Home Local News New report shows Tennessee one of worst states for domestic violence as YWCA works to stop cycle of abuse

New report shows Tennessee one of worst states for domestic violence as YWCA works to stop cycle of abuse

by PRIDE Newsdesk

Mid Tenn. YWCA President/CEO Sharon K. Roberson ties purple ribbons on a tree to salute victims of domestic violence.

The latest report from The Violence Policy Center ranks Tennessee 10th in the nation for the rate that men kill women. The annual report, released just days before Domestic Violence Awareness Month, found that nearly 1,800 women nationwide were murdered by men in 2019. In Tennessee, the study found that 60 women were murdered by men and 84% of these homicides were committed by someone they knew. YWCA Nashville & Middle Tennessee has spent the last four decades on the frontlines of the domestic violence epidemic, offering shelter, services, and support to victims and their families.

This October, YWCA Nashville & Middle Tennessee is recognizing Domestic Violence Awareness Month (DVAM) with activities to educate the community about the crisis of domestic abuse. One in four women and one in seven men will be a victim of domestic violence in their lifetime. One in 15 children will be a witness to abuse. Children who witness abuse are more likely to be in an abusive relationship when they grow up.

“Everyone needs to know the facts about domestic violence,” said Sharon K. Roberson, president/CEO of YWCA Nashville & Middle Tennessee. “We’ve been doing this work for over four decades, and we can’t do it alone. We need the entire community to join us and work together to help break the cycle of abuse and save lives.

“Each week in October, YWCA will share information and resources for individuals to learn more and help us amplify our message. Follow us on our social media channels @YWCANashville on Instagram, Facebook, LinkedIn and twitter and share our stories. You can also find detailed information on our website.”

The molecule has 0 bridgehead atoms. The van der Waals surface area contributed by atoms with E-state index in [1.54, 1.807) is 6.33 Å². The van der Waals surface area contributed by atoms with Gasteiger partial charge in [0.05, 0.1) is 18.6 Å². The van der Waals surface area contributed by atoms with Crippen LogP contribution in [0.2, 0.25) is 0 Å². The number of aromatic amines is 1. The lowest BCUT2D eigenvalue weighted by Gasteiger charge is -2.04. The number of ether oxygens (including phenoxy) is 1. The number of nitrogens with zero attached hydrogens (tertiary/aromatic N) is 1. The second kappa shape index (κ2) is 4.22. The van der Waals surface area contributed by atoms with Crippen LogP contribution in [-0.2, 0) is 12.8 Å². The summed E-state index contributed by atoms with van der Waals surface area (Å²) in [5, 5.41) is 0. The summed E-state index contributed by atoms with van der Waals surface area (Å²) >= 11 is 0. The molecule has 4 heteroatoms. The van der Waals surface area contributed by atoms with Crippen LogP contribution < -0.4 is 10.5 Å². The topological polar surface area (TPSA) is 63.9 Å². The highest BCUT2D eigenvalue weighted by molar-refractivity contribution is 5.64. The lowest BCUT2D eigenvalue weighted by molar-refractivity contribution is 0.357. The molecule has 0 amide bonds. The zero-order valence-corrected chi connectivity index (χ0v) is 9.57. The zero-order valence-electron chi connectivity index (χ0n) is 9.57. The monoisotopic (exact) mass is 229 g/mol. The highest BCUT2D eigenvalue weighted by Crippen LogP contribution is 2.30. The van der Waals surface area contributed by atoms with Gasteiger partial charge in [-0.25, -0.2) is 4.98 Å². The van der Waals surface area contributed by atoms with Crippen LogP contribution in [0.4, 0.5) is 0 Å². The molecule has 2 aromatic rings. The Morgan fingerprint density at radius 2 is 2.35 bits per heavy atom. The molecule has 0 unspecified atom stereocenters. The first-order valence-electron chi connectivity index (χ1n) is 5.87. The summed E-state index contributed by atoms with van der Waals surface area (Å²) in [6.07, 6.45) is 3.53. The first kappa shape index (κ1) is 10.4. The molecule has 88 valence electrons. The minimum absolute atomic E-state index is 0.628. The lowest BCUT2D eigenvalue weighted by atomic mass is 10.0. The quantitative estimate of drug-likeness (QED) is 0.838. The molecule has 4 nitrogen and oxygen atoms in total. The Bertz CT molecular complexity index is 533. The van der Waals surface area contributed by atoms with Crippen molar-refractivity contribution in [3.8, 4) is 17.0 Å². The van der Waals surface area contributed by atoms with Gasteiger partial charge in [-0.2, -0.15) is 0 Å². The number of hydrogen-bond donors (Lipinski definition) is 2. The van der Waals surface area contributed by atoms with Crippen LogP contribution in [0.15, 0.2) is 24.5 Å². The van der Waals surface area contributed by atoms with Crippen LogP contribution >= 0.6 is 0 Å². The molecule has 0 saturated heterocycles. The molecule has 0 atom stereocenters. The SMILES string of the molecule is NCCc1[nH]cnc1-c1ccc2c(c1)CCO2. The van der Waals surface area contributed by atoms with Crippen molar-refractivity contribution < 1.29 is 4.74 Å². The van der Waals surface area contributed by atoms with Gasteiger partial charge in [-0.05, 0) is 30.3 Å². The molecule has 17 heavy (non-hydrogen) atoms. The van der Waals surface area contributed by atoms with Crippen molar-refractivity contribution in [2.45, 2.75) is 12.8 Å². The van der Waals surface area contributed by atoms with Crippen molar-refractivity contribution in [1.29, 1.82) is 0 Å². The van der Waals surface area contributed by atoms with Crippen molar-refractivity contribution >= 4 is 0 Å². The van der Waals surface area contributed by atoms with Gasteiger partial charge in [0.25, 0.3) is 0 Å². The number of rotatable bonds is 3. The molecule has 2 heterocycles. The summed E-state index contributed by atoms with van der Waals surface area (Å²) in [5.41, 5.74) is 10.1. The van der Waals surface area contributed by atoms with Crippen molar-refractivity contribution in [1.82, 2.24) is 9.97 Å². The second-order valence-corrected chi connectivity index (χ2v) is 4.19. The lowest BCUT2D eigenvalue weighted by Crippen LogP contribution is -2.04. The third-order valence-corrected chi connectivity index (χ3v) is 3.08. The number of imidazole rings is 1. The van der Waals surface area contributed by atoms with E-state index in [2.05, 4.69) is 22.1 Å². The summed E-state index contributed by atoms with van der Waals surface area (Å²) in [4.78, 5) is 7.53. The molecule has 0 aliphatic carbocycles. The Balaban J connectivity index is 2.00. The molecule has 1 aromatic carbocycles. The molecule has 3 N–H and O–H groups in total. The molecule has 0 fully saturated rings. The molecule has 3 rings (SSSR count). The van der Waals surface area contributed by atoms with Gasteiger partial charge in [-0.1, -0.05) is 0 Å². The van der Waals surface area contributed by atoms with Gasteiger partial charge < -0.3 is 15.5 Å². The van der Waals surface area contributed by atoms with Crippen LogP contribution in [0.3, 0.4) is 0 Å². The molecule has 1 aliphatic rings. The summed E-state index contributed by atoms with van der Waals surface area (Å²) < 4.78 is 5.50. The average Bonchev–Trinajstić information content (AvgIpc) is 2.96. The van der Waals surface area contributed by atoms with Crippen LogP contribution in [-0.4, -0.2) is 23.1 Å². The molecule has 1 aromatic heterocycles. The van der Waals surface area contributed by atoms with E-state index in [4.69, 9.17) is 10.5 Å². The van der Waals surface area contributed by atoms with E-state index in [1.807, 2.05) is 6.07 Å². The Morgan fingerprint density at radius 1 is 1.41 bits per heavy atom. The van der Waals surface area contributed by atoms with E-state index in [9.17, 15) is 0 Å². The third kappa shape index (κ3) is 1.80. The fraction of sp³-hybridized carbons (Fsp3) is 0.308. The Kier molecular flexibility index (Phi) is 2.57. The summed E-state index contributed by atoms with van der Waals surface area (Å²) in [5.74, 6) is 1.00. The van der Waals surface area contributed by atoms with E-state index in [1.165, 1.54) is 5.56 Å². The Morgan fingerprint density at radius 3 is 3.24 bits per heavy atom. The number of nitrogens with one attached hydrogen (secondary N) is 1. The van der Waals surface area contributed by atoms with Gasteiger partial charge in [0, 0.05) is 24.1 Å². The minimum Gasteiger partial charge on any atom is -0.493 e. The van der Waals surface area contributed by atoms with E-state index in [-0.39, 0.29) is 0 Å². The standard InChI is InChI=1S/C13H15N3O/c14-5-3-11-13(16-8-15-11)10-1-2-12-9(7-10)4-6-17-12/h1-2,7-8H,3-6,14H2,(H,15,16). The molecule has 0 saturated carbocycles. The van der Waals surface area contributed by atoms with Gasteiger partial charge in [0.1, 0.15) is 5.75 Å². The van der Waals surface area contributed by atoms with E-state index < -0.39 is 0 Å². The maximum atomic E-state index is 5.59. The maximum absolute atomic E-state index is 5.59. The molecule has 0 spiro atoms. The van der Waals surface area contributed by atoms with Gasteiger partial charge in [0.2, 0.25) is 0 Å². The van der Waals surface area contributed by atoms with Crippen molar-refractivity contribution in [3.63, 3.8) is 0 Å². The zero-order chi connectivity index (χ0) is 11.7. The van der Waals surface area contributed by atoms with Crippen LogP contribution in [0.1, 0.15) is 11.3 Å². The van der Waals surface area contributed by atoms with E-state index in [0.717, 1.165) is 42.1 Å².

The YWCA asks that supporters: Represent, Educate, Advocate, and Strengthen during this month.

“Represent. Wear purple or display a purple ribbon on your door, mailbox, or tree. Purple represents survival, courage, peace, and dedication to ending violence. It is a salute to survivors and those we have lost to domestic violence. Take a photo of your purple show of support. Post it on social media and tag @ywcanashville (#DVAM #EndDvNow).

“Educate. Domestic violence is all about power and control. It does not discriminate based on age, gender, religion, or socio-economic background. Abuse can be emotional or physical or both. Learn the signs of Domestic Violence at <ywcanashville.com> and share with your network.

“Advocate. Oct. 18-23 is the Week Without Violence, a movement with YWCAs across the country and around the world to end violence against women and girls. At YWCA, we know that not all violence is acknowledged or responded to equally and that some victims go unrecognized or are even punished for reporting abuse. Contact our U.S. senators and urge them to pass the Violence Against Women Act. Funding from VAWA helps us operate the Weaver Center. Register for our upcoming webinar, ‘The Criminalization of Women and Girls of Color and Survivors.’

“Strengthen. To be the best advocate, you need to be your best self physically, mentally, and emotionally. Practice self-care to both rest and strengthen your mind and body.”

YWCA is the largest provider of domestic violence services in the region, operating the 65-bed Weaver Domestic Violence Center and 24-Hour Crisis and Support Help Line and Text Line. YWCA recently opened Abbie’s Safe Home on the campus of the Weaver Center. The state-of-the-art pet shelter can house up to eight dogs and six cats at a time removing a significant barrier to safety. Renew at the YWCA is an all-volunteer program that furnishes and decorates the new homes of survivors and their children leaving shelter. Shear Haven is an online domestic violence education program for beauty professionals. AMEND Together is the YWCA’s primary prevention initiative aimed at ending violence against women and girls by engaging men and boys to change the culture that supports violence. This program has spread to YWCA affiliates across the U.S.

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